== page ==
Good presentation. I’m a big fan of your scientific/policy analysis. On area of confusion, however, is your endorsement of the conclusions from the IPCC Working Group 1.

In the past, you’ve cited cases where the IPCC lacks scientific integrity (see below). You are likely aware of many other areas of where data is selective used (or adjusted) to hide inconvenient conclusions.... e.g. solar influence on the climate; measured temperature adjustments and urban heat island effects; overly hot models; ECS assumptions; the hockey stick; and many more. Given these long standing integrity problems, how do we trust the IPCC’s conclusions?

2 of many examples to illustrate the point:

1. You highlighted 54 studies relating to hurricane “normalized damaged”: 53 of these studies showed no human attribution. These 53 studies were ignored by the IPCC. One study supported attribution – and this was the only one cited by the IPCC (since the conclusions supported the IPCC narrative). This is clearly unacceptable science.

2. The sun’s influence on past/present climate is a major topic. Yet the recent report deleted findings from earlier IPCC reports that showed the sun could account for part (or a majority) of recent temperature changes. Clearly this conclusion was inconvenient. To address this problem, a small group created the PMOD data set using controversial adjustments to the satellite data. This modified data conveniently showed the sun had a minor impact of temperatures. The last IPCC report deleted the conventional data and relied soley on the adjusted/controversial PMOD data.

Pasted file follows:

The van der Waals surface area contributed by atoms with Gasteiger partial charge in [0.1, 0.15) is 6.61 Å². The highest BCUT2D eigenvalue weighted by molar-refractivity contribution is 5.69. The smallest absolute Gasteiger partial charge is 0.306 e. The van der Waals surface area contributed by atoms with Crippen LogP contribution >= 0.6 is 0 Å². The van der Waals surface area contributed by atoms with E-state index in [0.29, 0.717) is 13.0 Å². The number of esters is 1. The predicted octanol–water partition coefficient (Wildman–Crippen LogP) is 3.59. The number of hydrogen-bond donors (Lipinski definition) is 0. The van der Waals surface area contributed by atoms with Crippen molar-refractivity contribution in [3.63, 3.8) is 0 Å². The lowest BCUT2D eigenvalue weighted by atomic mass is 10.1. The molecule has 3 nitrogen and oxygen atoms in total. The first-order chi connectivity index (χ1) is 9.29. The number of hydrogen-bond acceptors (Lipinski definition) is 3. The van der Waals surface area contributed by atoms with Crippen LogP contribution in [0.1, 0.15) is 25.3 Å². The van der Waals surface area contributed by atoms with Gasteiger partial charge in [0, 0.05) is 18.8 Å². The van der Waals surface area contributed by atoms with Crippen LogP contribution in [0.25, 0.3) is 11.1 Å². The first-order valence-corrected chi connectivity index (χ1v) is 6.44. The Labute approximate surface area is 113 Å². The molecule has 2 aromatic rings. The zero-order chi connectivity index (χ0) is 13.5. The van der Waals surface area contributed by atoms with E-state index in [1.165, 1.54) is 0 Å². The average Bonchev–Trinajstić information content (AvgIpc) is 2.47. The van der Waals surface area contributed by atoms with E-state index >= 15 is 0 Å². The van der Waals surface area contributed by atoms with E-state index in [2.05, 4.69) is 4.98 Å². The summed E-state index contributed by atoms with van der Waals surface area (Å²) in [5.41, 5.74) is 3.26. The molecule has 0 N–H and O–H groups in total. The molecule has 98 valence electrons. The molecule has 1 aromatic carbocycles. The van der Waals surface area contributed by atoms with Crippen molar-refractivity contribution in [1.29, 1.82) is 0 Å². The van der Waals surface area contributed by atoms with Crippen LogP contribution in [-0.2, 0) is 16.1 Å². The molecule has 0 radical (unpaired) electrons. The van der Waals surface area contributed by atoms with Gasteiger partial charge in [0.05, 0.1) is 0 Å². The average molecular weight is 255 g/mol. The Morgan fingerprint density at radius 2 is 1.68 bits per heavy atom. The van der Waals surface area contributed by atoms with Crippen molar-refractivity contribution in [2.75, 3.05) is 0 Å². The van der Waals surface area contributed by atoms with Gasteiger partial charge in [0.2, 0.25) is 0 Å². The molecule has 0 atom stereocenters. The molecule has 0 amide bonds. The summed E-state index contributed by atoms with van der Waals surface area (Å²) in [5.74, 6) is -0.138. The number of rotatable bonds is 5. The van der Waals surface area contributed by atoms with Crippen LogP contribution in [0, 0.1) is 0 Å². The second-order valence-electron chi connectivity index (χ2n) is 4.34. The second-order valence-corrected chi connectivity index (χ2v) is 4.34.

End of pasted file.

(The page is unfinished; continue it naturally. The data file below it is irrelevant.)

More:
Clearly the IPCC wants to suppress this important scientific topic (only a handful of pages discuss the sun, from the 2000+ pages in the report).

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Excellent interview - I thought the host got a little lost when discussing the drought in the Horn of Africa and mixed it up with climate change - I was hoping you would bring up the Indian Ocean Dipole as a possible cause.

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Thank you Roger, an excellent interview bringing together so many aspects of science, political science, climate and policy. Very refreshing to hear someone talk like a scientist - admitting errors, discussing assumptions, and in particular being clear about the construction and usefulness of scenarios. I made several notes to incorporate in my Massive Open Online Course (MOOC) currently in preparation, examining the so-called energy "transition" from an energy (not just emissions) point of view.

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Jul 3, 2022·edited Jul 3, 2022

Roger posts some good stuff here. I subscribed in the past but canceled because there was no participation in the comments by RPJr. In fact the comments section is almost non existent. There would doubtless be more interaction if the author participated.

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